‘Combatting’ Batch Effects When Combining Batches of Gene Expression Microarray Data
Non-biological experimental variation or batch effects are commonly observed across multiple batches of microarray experiments, often rendering the task of combining data from these batches difficult. The ability to combine microarray data sets is advantageous to researchers to increase statistical power to detect biological phenomena from studies where logistical considerations restrict sample size or in studies that require the sequential hybridization of arrays. In general, it is inappropriate to combine data sets without adjusting for batch effects. Methods have been proposed to filter batch effects from data, but these are often complicated and require large batch sizes (>25) to implement. Because the majority of microarray studies are conducted using much smaller sample sizes, existing methods are not sufficient. We propose parametric and nonparametric empirical Bayes frameworks for adjusting data for batch effects that is robust to outliers in small sample sizes and performs comparable to existing methods for large samples. We illustrate our methods using two example data sets and show that our methods are justifiable, easy to apply, and useful in practice.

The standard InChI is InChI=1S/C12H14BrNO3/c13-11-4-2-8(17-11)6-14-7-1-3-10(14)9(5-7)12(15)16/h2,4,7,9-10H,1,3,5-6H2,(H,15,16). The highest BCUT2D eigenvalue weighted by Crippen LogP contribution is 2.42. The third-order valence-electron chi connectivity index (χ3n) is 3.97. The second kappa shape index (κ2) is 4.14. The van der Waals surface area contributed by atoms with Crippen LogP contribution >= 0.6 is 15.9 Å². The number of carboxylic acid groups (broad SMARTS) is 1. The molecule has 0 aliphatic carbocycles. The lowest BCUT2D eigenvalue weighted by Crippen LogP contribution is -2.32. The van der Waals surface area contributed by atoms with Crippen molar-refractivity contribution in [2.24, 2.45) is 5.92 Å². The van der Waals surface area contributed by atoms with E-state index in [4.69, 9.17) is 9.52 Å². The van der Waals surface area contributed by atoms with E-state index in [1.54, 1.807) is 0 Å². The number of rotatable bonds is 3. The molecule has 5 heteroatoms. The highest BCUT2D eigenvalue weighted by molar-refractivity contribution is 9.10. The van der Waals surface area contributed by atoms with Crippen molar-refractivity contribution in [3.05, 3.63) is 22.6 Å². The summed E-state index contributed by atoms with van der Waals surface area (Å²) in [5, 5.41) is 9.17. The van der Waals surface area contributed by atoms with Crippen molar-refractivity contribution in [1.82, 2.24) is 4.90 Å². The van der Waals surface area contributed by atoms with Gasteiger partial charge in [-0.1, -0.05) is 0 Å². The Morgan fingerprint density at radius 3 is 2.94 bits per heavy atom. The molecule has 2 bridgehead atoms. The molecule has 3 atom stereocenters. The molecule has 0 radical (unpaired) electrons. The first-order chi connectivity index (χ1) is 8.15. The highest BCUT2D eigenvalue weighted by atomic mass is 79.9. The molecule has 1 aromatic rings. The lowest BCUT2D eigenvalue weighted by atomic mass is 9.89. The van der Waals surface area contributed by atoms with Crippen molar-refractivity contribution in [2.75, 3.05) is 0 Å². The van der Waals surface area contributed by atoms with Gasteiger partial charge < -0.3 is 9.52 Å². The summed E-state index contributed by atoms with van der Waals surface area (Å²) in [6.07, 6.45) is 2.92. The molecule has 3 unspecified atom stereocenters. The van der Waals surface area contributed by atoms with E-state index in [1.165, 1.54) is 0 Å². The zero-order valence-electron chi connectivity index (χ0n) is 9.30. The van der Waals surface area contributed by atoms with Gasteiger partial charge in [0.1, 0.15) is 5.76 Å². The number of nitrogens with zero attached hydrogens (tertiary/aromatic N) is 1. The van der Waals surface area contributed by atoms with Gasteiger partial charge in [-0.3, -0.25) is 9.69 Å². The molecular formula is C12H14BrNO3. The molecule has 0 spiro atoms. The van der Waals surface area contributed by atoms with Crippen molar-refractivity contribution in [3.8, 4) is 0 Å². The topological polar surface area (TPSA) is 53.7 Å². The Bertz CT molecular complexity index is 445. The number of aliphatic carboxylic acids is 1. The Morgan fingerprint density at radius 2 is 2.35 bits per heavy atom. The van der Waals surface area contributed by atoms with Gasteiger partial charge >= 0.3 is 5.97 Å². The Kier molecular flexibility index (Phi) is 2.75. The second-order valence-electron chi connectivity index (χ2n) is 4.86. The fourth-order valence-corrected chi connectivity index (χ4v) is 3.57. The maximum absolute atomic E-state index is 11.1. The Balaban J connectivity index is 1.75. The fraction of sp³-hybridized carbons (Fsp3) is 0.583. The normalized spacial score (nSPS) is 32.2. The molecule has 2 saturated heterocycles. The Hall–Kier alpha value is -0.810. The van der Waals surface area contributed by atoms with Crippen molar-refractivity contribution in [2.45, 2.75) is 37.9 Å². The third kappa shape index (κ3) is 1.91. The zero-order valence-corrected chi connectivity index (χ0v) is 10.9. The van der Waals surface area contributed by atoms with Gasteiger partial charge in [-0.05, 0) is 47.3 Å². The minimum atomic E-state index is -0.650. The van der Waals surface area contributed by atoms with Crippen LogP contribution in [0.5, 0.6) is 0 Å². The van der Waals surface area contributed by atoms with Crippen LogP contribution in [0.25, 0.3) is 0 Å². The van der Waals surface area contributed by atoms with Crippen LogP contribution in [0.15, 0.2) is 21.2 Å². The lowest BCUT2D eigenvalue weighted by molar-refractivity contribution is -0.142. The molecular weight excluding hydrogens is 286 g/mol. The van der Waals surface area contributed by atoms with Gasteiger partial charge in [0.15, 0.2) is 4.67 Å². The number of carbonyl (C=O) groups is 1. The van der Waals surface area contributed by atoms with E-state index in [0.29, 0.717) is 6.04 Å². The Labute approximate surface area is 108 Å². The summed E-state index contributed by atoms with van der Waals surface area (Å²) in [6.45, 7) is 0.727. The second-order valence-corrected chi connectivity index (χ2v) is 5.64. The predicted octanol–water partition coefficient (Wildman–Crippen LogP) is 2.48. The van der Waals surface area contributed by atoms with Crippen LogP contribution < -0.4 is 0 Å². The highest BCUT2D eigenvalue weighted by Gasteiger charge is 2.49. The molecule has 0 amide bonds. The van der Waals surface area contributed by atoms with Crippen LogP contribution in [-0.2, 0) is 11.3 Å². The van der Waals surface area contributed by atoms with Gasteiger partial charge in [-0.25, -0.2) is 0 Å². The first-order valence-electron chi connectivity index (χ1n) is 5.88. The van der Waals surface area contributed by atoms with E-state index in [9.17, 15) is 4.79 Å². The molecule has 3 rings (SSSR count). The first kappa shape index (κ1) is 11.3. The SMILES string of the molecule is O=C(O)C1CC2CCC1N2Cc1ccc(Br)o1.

Reference: Johnson, WE, Rabinovic, A, and Li, C (2007). Adjusting batch effects in microarray expression data using Empirical Bayes methods. Biostatistics 8(1):118-127. [Abstract]